This encyclopedic guide condenses MSPB and Federal Circuit decisions from 1999 through early 2021 into concise, usable summaries. Cases are arranged by subject matter areas of Board jurisprudence and further categorized alphabetically. Major topics include adverse and performance actions, arbitration/collective bargaining issues, attorney fees, Board procedure, jurisdiction and judicial review, defenses, discrimination, evidence, harmful error, hearings, mitigation, PPPs, retirement, reemployment, remedies, RIFs, settlements, substantive offenses, timeliness, USERRA and VEOA.
A Dewey bestseller, Compensatory Damages is the seminal text on how to support and defend against claims for compensatory damages and other remedial claims in federal sector employment discrimination cases. Includes case summaries through mid-2020 and a chart of significant awards. Major topics include equitable and compensatory damages, proving damages, mitigation and offset, back pay, collateral source rule, tax consequences, settlement, managing discovery, calculating damages, and attorney.
Using Board and Federal Circuit cases as examples, Charges & Penalties offers the most comprehensive analysis and authoritative advice on adverse actions, charge drafting, and penalty selection. Major topics include the basics of adverse actions and charges; causation; charge classification; specific, generic, and narrative charges; power charging; lesser-included offenses; charge interpretation; notice and due process; the conjunctive charge; indefinite suspensions and security-related charges; merging, selecting and drafting the charge; advice for proposing and deciding officials; the penalty; and charges and proof requirements.
Newly updated, this guide provides practice notes and examples of provisions that are grouped by settlement topics. Major settlement provision topics include access to and return of agency property and access to facilities, actions upon and consequences of breach, cancellation or rescission of action, conditions of ongoing employment, construction of agreement, disclosure and maintenance of information, enforcement, financial considerations for the appellant, future employment, introductory clauses, leave status, performance, promotion, substituted employment actions, termination of appeal, waiver of rights, and miscellaneous settlement terms.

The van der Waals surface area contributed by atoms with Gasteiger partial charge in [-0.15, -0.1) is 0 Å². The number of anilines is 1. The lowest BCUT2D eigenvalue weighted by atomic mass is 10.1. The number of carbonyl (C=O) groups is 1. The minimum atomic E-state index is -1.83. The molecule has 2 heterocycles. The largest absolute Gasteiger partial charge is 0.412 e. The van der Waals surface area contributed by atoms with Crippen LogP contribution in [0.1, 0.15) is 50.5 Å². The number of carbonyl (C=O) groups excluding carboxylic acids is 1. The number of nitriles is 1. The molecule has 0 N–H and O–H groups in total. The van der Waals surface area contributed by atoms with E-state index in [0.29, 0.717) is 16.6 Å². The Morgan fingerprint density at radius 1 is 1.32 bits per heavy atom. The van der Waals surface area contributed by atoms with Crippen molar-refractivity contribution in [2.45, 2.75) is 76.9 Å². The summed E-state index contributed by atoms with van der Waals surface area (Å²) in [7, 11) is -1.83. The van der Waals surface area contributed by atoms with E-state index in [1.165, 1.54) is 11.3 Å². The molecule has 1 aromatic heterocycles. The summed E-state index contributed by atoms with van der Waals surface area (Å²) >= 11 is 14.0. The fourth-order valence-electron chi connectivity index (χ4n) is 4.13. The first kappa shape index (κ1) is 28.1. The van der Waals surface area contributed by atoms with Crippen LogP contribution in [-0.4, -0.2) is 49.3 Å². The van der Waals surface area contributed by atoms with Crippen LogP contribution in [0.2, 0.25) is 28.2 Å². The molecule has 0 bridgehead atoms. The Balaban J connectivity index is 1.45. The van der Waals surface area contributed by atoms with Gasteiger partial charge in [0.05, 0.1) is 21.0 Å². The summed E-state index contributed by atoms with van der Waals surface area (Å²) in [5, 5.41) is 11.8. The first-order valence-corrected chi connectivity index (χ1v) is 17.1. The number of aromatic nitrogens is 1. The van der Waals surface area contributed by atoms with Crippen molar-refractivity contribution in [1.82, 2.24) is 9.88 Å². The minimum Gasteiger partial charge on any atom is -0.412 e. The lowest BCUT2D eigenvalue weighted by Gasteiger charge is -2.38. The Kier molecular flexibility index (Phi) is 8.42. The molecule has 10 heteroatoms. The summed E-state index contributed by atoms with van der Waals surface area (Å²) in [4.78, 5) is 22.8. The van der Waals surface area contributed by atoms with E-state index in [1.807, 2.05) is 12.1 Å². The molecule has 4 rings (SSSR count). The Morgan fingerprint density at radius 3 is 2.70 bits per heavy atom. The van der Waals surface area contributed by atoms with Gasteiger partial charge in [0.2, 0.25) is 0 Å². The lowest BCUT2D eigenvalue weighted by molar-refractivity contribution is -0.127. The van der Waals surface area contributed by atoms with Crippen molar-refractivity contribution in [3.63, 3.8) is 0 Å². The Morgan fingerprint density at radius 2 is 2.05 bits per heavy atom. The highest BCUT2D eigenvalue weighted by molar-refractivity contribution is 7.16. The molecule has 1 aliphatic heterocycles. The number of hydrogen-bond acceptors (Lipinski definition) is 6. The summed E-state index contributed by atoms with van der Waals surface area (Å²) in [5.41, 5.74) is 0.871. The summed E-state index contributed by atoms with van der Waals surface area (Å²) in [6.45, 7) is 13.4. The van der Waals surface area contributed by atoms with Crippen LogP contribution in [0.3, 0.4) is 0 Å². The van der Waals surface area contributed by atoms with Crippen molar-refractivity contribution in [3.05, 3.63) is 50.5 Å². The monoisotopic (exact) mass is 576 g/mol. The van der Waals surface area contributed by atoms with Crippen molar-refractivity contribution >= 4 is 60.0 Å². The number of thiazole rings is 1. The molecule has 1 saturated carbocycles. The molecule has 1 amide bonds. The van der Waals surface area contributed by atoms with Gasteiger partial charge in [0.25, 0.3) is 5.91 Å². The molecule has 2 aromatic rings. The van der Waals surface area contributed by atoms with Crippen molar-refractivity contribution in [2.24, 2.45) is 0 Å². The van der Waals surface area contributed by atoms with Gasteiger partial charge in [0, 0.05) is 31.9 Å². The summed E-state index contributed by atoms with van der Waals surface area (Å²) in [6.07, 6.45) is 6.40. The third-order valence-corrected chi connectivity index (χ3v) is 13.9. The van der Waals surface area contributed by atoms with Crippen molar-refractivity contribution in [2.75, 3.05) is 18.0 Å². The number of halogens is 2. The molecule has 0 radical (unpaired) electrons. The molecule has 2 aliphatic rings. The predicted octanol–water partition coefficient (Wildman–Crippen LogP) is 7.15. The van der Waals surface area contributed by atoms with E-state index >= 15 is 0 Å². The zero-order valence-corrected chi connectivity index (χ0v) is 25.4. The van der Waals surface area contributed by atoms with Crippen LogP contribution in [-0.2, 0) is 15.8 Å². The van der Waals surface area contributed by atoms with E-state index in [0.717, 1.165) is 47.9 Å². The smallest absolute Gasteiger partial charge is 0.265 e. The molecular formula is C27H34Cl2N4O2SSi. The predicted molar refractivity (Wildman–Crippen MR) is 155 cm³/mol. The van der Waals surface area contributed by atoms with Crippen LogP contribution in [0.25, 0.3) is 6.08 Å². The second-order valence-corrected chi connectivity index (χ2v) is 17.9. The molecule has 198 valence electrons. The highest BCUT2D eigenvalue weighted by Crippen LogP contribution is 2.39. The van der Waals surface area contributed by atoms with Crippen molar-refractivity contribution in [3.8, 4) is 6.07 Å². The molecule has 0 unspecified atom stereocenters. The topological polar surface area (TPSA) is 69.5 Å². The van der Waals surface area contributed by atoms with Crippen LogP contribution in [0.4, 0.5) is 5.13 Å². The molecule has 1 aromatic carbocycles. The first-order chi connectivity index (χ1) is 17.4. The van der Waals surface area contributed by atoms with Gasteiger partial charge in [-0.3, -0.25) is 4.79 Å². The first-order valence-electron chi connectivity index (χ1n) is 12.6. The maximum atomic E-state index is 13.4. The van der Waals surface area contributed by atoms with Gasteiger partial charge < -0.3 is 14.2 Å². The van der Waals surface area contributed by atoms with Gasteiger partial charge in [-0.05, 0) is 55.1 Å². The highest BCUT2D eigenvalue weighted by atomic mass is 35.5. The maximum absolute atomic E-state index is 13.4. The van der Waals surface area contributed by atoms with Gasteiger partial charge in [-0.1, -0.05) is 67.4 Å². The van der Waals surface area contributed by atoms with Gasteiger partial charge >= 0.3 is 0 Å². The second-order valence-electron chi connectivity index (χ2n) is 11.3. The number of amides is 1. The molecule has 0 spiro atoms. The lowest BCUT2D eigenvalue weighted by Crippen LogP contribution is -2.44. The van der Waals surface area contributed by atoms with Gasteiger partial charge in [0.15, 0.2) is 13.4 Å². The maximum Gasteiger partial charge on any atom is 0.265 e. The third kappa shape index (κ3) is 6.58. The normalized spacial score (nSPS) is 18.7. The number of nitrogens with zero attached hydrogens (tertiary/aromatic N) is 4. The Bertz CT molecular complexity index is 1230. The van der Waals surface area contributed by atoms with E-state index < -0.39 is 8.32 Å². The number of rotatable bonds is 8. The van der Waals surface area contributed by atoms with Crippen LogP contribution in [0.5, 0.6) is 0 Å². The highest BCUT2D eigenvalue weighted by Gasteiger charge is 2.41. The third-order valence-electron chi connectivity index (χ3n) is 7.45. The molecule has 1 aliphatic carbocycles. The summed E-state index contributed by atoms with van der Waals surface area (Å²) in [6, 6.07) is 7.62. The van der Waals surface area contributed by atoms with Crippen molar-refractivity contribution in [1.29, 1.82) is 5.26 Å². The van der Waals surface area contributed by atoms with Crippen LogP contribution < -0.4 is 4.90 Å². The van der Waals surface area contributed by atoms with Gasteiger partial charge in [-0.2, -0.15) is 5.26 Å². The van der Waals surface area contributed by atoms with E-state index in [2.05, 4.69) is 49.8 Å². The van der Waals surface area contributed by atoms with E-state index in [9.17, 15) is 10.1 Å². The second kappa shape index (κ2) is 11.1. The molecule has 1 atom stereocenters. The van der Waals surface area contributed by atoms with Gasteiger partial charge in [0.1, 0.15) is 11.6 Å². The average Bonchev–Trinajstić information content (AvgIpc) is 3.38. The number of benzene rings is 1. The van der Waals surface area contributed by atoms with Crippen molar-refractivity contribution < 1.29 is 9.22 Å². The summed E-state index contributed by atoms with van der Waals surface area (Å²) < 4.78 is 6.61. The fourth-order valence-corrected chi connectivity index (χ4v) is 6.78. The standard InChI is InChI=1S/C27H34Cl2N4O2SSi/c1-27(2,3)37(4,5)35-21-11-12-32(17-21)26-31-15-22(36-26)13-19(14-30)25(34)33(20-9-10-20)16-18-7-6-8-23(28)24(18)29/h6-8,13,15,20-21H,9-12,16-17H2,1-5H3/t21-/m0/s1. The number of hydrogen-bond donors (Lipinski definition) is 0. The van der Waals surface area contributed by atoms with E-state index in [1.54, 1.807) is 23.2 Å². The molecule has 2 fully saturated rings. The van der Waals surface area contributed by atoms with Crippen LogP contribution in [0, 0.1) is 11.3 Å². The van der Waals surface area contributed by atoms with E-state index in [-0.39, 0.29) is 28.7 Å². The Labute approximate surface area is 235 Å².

A comprehensive examination of the arbitration process and advocacy. With discussion of strategies and practice tips, this how-to guide assists union and management advocates. Major topics include advocate selection, case investigation and evaluation, arbitrator selection, case preparation, prehearing practice, witness selection and preparation, hearing specifics: opening statements, creating a record, witness testimony, direction examination, cross-examination, exhibits, and closing arguments, and post-award practice.
SUGGESTED READING
Categories of Federal Civil Service Employment: A Snapshot (Congressional Research Service, March 26, 2019)
This comprehensive text digests notable Commission and federal court employment discrimination cases from 2003 through early 2021 and reviews EEO laws, regulations, guidance, and recent trends. Major topics include recent trends in the law; bases of discrimination; attorney fees; class actions; compensatory damages; appellate review; evidence; harassment; hearings; mixed cases; procedures; remedies; reprisal; settlement; and sexual harassment.
An authoritative examination of the FMLA, this book includes citations and analysis of governing statutes, regulations and case law. Major topics include a review of FMLA legislation, applicability of the FMLA in the federal government, coverage of employees and family members, eligibility, covered conditions, notice requirements, documentation, leave amount and scheduling, paid leave, maintenance of benefits, return to work, record-keeping, prohibited acts, enforcement and remedies, COVID-19, Families First Coronavirus Response Act, and Emergency Paid Sick Leave Act, and the interaction of FMLA with other laws.
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The EEO Guide offers the most comprehensive analysis of federal sector EEO decisions, litigation practice, statutes, regulations, policies, guidance, and practical advice available to practitioners.

The FLRA Guide is a complete research tool on unit determinations, negotiability and the collective bargaining process, unfair labor practices, and arbitration.

The MSPB Guide is a complete research tool for Board cases, laws, procedure, and litigation practice and is the seminal text on this complex area of the law.

This comprehensive text digests notable Commission and federal court employment discrimination cases from 2003 through early 2021 and reviews EEO laws, regulations, guidance, and recent trends.

Condenses MSPB and Federal Circuit decisions from 1999 through early 2021 into concise, usable summaries. Cases are arranged by subject matter areas of Board jurisprudence and further categorized alphabetically.